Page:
Livestream: Christchurch City Council

Last updated 11:09 12/12/2013

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Riccarton businesses are pleading with the city council to re-think its plans to create a bus interchange along busy Riccarton Rd.

Speaking on behalf of 32 Riccarton Rd business owners, Arthur McKee told councillors this morning that main street retailers were already struggling to compete against internet shopping and did not need the council making it harder by putting a bus interchange in their midst.

The removal of nine parking spaces and the installation of three bus stops and an interchange would ruin the shopping experience along Riccarton Rd and deter people, particularly the elderly and the disabled, from shopping there.

"The good shops will depart ... and it will be a downward spiral for the area,'' McKee said.

The area where it was proposed to site the bus stops and interchange was already a bottle-neck.

With buses moving in and out all the time it would become more dangerous for cyclists and pedestrians and make it difficult for emergency vehicles to get through.

The business owners were not against the idea of a bus lounge but believed the council had chosen the wrong site.

"A bit more time and careful planning could deliver a favourable outcome for everyone.''

Diva clothing shop owner Elizabeth Alabaster said if the proposed interchange went ahead she would have to shift her business.

"It will become a transport corridor not an exciting destination itself,'' she warned.

More than 2800 people join or leave bus services on Riccarton Rd daily, making it the busiest bus corridor in the city.

As part of its new "hubs and spokes'' public transport system, Environment Canterbury (ECan) wants the council to build an off-street suburban bus interchange in busy Riccarton Rd.

A survey by Opinions Market Research Ltd of 400 people at Riccarton bus stops found 83 per cent supported the proposed passenger lounge location, and 87 per cent supported the inclusion of a cafe.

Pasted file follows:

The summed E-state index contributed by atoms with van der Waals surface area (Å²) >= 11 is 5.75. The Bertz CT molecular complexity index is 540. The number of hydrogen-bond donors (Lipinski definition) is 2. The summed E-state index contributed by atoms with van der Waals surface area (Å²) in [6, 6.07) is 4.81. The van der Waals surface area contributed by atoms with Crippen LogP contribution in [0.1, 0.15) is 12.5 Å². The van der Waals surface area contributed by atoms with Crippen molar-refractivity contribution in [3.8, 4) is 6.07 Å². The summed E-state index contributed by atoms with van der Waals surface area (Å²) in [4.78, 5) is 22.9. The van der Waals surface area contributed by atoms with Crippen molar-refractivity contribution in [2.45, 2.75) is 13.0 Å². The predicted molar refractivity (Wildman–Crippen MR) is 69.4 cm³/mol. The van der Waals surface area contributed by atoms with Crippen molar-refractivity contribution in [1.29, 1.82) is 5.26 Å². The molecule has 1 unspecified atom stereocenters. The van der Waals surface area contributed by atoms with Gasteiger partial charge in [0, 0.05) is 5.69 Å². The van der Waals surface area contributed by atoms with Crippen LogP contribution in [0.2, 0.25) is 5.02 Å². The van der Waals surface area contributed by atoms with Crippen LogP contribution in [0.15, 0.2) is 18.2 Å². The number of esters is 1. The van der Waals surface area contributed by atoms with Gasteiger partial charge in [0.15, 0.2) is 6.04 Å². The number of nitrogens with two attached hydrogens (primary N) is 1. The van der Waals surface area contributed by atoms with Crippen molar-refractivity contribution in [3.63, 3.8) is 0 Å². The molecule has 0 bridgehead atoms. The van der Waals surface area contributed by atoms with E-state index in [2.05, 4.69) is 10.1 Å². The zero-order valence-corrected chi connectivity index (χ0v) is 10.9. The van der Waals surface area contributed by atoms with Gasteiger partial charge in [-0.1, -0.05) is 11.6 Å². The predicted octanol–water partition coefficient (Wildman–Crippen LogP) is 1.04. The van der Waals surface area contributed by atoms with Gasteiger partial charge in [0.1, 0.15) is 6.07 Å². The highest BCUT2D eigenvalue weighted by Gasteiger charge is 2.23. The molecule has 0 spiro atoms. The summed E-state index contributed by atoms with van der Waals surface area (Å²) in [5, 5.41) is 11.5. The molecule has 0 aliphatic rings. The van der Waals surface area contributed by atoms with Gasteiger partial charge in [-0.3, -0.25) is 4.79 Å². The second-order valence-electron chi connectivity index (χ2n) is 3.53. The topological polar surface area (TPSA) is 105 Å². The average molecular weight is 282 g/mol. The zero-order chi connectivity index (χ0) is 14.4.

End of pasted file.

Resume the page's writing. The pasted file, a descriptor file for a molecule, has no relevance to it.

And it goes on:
The interchange would have a passenger lounge capable of accommodating 65 waiting passengers, a cafe, free WiFi, toilets and up-to-the-minute bus information on airport-style screens.

ECan chairwoman Dame Margaret Bazley told councillors an average of 3000 people passed through Riccarton by bus daily.

"These people are the elderly, mothers with young children, school children, low-paid workers and the shopping public of Christchurch and people who are committed to reducing their carbon [footprint]," she said. "They need a safe quality facility and I believe they will respect it."

ECan commissioner Rex Williams said the current facilities were unsafe, had insufficient space and no safe pedestrian crossings.

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The proposed new interchange would create a safe and quality space for passengers.

He said it was important to approve the lease as soon as possible so the interchange would be operational before next winter as "we don't want another winter with people waiting out in the rain".

John Harrington, whose family has had a shop on Riccarton Rd for over 60 years, said the business community was united in its opposition to the proposed location of the interchange and believed it would destroy the commercial activity in the area.

"If you are adamant there has to be an exchange, put it in the [Westfield] Riccarton carpark,'' Harrington said.

Martin Taylor, from the Central Riccarton Residents' Association, said they agreed with ECan that an interchange was needed but believed the wrong location had been chosen.

"Other options have to be explored,'' Taylor said.

Go Bus operating director Nigel Piper said the company fully supported the proposal for the interchange. It was a major provider of transport along the Riccarton corridor and believed its passengers deserved the type of facility proposed.

Red Bus chief executive Paul McNoe also spoke in favour of the interchange, labelling the existing facilities as "second-rate''.

The council has decided to defer a decision on whether to proceed with the bus interchange until next week.


Today's full council meeting will start with 14 deputions - nine of which relate to the proposed Riccarton Rd bus interchange.

The new council is also set to consider whether it should contribute $207,000 towards the running of the Residential Advisory Service that was set up earlier this year to help people locked in disputes with their insurer.

Other issues to be addressed at today's meeting include:

-Whether the council should try to recoup $224,000 from Canterbury Cricket for the costs it incurred during the Environment Court resource consent hearing into the development of Hagley Oval.

-Whether to allow families of those who lost loved ones in the quake to erect temporary remembrance markers on the sites where they died.

-How to proceed with plans to swap over the Lichfield/Tuam one-way.

The council can be watched on a livestream feed below.

- The Press


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